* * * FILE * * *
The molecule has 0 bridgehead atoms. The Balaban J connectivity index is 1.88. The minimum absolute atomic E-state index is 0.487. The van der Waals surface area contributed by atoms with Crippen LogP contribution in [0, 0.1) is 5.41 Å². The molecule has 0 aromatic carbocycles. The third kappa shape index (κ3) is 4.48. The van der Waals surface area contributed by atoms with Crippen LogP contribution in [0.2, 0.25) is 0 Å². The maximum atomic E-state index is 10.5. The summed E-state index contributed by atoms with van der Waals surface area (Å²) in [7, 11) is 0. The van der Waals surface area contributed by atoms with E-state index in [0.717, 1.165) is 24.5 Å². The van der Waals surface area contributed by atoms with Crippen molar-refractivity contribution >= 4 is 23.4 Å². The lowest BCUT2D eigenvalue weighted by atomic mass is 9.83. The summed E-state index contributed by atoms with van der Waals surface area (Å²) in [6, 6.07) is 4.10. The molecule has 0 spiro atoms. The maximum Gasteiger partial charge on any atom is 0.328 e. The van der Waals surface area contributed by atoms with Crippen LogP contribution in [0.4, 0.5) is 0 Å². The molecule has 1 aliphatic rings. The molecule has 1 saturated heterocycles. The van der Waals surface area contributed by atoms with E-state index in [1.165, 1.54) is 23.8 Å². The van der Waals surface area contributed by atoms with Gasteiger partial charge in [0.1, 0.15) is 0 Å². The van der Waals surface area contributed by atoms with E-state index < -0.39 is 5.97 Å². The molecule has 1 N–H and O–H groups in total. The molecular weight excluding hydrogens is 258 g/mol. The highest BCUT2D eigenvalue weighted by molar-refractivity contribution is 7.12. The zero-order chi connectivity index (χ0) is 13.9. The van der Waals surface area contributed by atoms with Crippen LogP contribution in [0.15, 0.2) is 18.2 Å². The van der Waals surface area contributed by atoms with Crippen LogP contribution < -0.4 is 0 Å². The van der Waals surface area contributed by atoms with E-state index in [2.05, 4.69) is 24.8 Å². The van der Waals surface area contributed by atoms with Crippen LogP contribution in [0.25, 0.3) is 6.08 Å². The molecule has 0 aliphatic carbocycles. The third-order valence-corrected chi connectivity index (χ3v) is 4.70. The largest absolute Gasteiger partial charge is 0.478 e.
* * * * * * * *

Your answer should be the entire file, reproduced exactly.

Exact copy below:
The molecule has 0 bridgehead atoms. The Balaban J connectivity index is 1.88. The minimum absolute atomic E-state index is 0.487. The van der Waals surface area contributed by atoms with Crippen LogP contribution in [0, 0.1) is 5.41 Å². The molecule has 0 aromatic carbocycles. The third kappa shape index (κ3) is 4.48. The van der Waals surface area contributed by atoms with Crippen LogP contribution in [0.2, 0.25) is 0 Å². The maximum atomic E-state index is 10.5. The summed E-state index contributed by atoms with van der Waals surface area (Å²) in [7, 11) is 0. The van der Waals surface area contributed by atoms with E-state index in [0.717, 1.165) is 24.5 Å². The van der Waals surface area contributed by atoms with Crippen molar-refractivity contribution >= 4 is 23.4 Å². The lowest BCUT2D eigenvalue weighted by atomic mass is 9.83. The summed E-state index contributed by atoms with van der Waals surface area (Å²) in [6, 6.07) is 4.10. The molecule has 0 spiro atoms. The maximum Gasteiger partial charge on any atom is 0.328 e. The van der Waals surface area contributed by atoms with Crippen LogP contribution in [0.4, 0.5) is 0 Å². The molecule has 1 aliphatic rings. The molecule has 1 saturated heterocycles. The van der Waals surface area contributed by atoms with E-state index in [1.165, 1.54) is 23.8 Å². The van der Waals surface area contributed by atoms with Gasteiger partial charge in [0.1, 0.15) is 0 Å². The van der Waals surface area contributed by atoms with E-state index < -0.39 is 5.97 Å². The molecule has 1 N–H and O–H groups in total. The molecular weight excluding hydrogens is 258 g/mol. The highest BCUT2D eigenvalue weighted by molar-refractivity contribution is 7.12. The zero-order chi connectivity index (χ0) is 13.9. The van der Waals surface area contributed by atoms with Crippen LogP contribution in [0.15, 0.2) is 18.2 Å². The van der Waals surface area contributed by atoms with Crippen LogP contribution < -0.4 is 0 Å². The van der Waals surface area contributed by atoms with E-state index in [2.05, 4.69) is 24.8 Å². The van der Waals surface area contributed by atoms with Crippen LogP contribution in [0.25, 0.3) is 6.08 Å². The molecule has 0 aliphatic carbocycles. The third-order valence-corrected chi connectivity index (χ3v) is 4.70. The largest absolute Gasteiger partial charge is 0.478 e.